My Inner Wackiness overrides my more peevish highbrow Quality Control, and so for the hour and three quarters that the movie lasts, my favorite youngest sibling and I romp together in the highly hilarious quote-laden bliss that is Tank Girl. Thus there is a measure of peace in the kingdom, and we’ve got Lori Petty and Malcom McDowell to thank for it.

Apart from spanning the gap between two opposite-ends-of-the-spectrum-sitters like myself and my sister, Tank Girl genuinely is a rich source of good fun. Notice the lack of the word “clean” in there; it’s absence is warranted, since most of the dialogue in the movie is not exactly suited to those who are virginal of ear. Still, being the mature omnipotent geek goddess that I am acclaimed to be (by stalkers and boyfriend alike, wow, can ya feel the love?), I can pretty much assure you it’s nothing that’s going to put a twist in your bloomers, especially if you’ve managed to sit through anything akin to The Boondock Saints or Chairman of the Board (where it was indubitably the audience who made ample use of the more severe variety of vocabulary).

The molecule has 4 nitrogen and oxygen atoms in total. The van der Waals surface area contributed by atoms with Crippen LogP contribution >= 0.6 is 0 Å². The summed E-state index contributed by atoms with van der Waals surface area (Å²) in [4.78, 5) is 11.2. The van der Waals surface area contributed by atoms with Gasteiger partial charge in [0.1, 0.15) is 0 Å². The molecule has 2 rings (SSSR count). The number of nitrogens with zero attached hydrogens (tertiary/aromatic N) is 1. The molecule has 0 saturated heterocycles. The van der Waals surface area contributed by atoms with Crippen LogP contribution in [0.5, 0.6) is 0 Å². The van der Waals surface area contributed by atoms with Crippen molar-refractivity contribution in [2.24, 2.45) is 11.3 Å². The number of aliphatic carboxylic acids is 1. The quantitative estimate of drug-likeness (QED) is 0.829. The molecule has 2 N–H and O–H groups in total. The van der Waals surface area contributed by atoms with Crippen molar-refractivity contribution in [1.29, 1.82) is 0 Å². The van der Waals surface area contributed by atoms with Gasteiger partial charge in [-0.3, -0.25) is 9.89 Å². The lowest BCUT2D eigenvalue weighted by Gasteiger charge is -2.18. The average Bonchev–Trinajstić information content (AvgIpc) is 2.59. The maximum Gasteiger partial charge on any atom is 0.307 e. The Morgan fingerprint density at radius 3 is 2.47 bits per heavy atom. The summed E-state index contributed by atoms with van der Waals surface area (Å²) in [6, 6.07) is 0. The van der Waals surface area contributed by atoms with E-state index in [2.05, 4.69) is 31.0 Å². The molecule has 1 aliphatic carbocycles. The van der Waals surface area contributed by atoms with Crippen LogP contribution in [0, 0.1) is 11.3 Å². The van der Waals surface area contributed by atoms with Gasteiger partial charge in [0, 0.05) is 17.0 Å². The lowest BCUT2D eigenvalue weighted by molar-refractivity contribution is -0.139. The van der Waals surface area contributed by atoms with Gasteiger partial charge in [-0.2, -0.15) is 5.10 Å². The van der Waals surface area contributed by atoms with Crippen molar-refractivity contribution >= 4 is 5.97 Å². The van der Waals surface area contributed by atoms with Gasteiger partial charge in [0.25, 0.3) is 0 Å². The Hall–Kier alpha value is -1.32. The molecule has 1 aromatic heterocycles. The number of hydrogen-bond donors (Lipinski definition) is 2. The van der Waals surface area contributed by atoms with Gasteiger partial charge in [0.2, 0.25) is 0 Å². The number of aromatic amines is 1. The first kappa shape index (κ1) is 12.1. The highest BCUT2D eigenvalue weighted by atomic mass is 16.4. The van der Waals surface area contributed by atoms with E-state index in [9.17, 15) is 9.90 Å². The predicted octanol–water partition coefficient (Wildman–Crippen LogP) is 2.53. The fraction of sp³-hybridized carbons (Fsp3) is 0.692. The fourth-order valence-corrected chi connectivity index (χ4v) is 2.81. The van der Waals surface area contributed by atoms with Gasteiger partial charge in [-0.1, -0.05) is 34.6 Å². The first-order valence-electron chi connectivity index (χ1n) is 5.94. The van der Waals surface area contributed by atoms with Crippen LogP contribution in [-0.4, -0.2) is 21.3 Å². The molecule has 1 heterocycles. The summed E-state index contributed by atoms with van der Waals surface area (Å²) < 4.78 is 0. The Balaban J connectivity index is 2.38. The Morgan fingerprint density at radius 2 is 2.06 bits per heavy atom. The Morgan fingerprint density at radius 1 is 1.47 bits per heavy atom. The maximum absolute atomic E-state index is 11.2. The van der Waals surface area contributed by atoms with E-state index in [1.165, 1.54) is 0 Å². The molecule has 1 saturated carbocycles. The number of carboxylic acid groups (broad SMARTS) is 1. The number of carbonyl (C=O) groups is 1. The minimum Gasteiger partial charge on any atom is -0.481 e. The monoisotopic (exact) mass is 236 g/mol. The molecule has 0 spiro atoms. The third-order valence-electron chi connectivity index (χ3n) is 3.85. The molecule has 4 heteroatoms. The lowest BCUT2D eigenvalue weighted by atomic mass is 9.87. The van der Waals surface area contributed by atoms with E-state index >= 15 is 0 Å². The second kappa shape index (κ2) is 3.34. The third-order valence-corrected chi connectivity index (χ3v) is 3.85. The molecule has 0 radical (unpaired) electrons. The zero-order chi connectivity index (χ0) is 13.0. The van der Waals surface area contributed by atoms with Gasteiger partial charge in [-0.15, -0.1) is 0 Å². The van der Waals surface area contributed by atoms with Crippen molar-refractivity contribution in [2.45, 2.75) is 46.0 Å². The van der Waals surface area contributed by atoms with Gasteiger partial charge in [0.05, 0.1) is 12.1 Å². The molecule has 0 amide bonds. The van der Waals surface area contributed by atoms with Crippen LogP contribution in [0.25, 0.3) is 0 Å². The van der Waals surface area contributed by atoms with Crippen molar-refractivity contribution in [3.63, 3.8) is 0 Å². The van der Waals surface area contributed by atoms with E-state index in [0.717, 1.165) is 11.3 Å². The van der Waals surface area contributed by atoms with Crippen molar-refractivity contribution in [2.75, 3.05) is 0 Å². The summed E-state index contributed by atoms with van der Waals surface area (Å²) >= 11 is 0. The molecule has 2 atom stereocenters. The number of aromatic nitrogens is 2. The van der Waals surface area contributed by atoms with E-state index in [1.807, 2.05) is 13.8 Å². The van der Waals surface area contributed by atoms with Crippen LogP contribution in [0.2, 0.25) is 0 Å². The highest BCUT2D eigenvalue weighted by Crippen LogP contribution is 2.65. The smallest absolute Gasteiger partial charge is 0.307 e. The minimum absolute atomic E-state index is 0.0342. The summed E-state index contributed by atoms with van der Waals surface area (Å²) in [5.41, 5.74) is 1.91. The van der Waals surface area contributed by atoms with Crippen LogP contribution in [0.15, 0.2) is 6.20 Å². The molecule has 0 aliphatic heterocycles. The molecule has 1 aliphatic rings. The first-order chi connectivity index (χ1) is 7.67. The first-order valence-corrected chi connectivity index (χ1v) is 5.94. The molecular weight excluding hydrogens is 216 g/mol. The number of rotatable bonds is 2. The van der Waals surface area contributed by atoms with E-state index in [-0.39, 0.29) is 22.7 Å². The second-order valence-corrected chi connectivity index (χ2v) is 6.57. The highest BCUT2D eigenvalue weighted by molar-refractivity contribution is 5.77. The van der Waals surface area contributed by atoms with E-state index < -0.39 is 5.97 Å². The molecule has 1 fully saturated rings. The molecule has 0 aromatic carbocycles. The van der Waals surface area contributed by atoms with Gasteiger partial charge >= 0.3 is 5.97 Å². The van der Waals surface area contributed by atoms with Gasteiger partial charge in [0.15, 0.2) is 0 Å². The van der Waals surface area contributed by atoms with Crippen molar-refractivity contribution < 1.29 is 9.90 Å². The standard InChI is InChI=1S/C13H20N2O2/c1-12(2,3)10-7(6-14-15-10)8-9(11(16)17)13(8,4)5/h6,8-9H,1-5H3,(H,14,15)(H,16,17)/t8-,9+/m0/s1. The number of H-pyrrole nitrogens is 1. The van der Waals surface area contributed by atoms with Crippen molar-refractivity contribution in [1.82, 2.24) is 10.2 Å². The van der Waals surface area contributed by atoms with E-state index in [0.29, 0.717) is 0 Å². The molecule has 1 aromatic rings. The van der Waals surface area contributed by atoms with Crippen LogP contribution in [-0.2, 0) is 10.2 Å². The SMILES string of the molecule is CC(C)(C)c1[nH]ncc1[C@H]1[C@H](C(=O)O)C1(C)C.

The characters are all stylish cartoon caricatures portrayed perfectly in line with the mood of the original cult British comic, which yields a level of entertainment to be wished for with every comic book film adaptation. My favorite character has to be Jet, with her transformation from being the painfully shy science geekette to full-force card carrying sidekick worthy of our heroine and her crazy antics. She’s really got some of the coolest lines in the movie, and when she finally gets revenge against the scuzzy Travolta lookalike bully, it is indeed sweet. Plus, I would so take a jet over a tank. Definitely.

Complete with a Cole Porter song and dance number, Ice-T looking somehow appropriate as a kangaroo manimal, and an amusingly believable cameo by Iggy Pop as a post-apocalyptic brothel visiting pervert, Tank Girl straps on a missile brassiere and fires away with enough laughs to cure hangovers, lower taxes, and incite world peace. Well, at the very least, you’ll be treated to the word “hump” no less than twice — and that’s always good for a giggle!


  • Sub Girl, or “Rain Lady” as she’s referred to in the movie is played by Ann Cusack, another one of the seemingly endless family of Hollywood-employed Cusacks.
  • Both TG and Booger wear a bull’s-eye T-shirt
  • Laz-y-boys on tanks. If the Army did this, there might be more recruits.
  • The Titanic in San Fransisco bay?
  • Immediately after Malcolm McDowell’s first scene, Lori Petty’s costume (bowler hat, eye makeup) recalls McDowell’s costume in A Clockwork Orange
  • Tank Girl wears 18 different outfits and hairstyles throughout the film